The Anonymous Widower

Garforth Station To Go Step-Free

This document on the Government web site is entitled Access for All: 73 Stations Set To Benefit From Additional Funding.

Garforth station is on the list.

These pictures show the station and the current bridge,

This Google Map shows the station.

Leeds is to the West and York is to the East.

The Commuter Parking Problem

Like other stations in my exploration of some of the stations going step-free in the list, Garforth station is not ideal for commuters, who need step-free access.

The car park is ideally-placed for those travelling to work in Leeds.

  • The car park is currently free to rail users and after parking, you are ready to get a ticket and catch a train.
  • Passengers can if they need buy a ticket in the Ticket Office or a machine, if they need one.
  • Then without much ado, you just walk onto the platform and await the train for Leeds.

Coming back from Leeds is the problem.

  • The train arrives in the opposite platform.
  • To get to your car, you need to walk to the back of the train and cross over the iron footbridge to the other platform.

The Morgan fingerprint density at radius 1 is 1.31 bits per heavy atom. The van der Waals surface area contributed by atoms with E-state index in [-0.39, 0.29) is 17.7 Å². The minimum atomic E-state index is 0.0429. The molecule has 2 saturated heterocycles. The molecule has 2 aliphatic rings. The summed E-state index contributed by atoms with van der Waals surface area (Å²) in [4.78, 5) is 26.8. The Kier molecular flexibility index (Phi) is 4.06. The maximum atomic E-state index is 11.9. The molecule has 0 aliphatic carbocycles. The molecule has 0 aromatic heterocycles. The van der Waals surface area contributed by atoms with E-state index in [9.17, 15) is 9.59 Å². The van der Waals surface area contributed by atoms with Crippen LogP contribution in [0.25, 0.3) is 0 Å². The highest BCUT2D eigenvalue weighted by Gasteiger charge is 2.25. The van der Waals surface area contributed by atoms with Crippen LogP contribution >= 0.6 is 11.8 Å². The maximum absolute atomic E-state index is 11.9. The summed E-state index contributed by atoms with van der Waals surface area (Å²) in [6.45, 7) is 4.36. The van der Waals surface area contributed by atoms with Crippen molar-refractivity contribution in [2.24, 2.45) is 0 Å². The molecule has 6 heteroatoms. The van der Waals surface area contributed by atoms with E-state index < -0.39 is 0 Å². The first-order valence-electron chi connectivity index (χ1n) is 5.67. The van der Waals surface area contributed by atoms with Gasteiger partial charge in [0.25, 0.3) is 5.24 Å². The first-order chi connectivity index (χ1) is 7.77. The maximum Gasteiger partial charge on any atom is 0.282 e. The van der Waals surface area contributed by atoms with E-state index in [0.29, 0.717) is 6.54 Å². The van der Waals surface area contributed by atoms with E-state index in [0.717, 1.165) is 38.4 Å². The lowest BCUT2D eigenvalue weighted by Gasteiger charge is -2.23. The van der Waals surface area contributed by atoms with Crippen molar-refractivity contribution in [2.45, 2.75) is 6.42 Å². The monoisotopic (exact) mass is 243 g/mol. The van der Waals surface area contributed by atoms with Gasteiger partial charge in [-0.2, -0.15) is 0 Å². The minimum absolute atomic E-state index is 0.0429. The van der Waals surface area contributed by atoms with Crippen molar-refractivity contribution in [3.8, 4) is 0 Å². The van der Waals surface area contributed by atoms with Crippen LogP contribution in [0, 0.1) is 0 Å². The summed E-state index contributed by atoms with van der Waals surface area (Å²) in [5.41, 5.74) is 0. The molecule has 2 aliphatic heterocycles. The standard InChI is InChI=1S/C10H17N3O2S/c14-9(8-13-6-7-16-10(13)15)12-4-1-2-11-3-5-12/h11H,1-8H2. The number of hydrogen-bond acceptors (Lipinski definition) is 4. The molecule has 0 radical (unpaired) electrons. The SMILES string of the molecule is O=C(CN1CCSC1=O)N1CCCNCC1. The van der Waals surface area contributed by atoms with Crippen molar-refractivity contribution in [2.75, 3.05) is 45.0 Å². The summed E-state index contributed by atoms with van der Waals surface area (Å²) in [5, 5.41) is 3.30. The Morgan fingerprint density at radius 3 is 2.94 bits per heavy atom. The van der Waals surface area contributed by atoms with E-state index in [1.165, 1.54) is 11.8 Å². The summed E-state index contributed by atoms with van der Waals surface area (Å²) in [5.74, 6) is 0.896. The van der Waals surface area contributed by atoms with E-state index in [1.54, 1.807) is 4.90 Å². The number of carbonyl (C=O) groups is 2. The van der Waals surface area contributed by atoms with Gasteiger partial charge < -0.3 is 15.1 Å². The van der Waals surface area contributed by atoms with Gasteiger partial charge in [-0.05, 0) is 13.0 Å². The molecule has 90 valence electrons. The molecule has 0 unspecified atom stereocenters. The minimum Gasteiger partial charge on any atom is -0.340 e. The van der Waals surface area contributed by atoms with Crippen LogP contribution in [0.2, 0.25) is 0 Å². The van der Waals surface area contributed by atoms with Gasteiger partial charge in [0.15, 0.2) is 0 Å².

It is not an efficient procedure and it will be difficult, if you’re in a wheel-chair, are pushing a child or children in a buggy or you are trailing a heavy case.

To complicate the problem at Garforth station, the bridge must also be used to get to and from buses from the Leeds-bound platform.

A step-free route across the railway, with a higher capacity than the present bridge, is needed.

Replacing The Existing Bridge

The existing bridge could be replaced with a new brick-and-concrete structure with steps and lifts.

  • But this would effectively close the station for as long as it takes to rebuild the new bridge.
  • It would also need a temporary bridge or some other means of crossing the railway to be erected, during the construction period.

Sometimes, minimising the disruption a project creates, is a major part of the project costs.

Building A Second Bridge

Suppose though a second bridge was built at another position in the station.

It would have steps and lifts.

Once the new bridge is complete, the original bridge could either restored to create extra capacity or demolished.

This simple sequence means the following.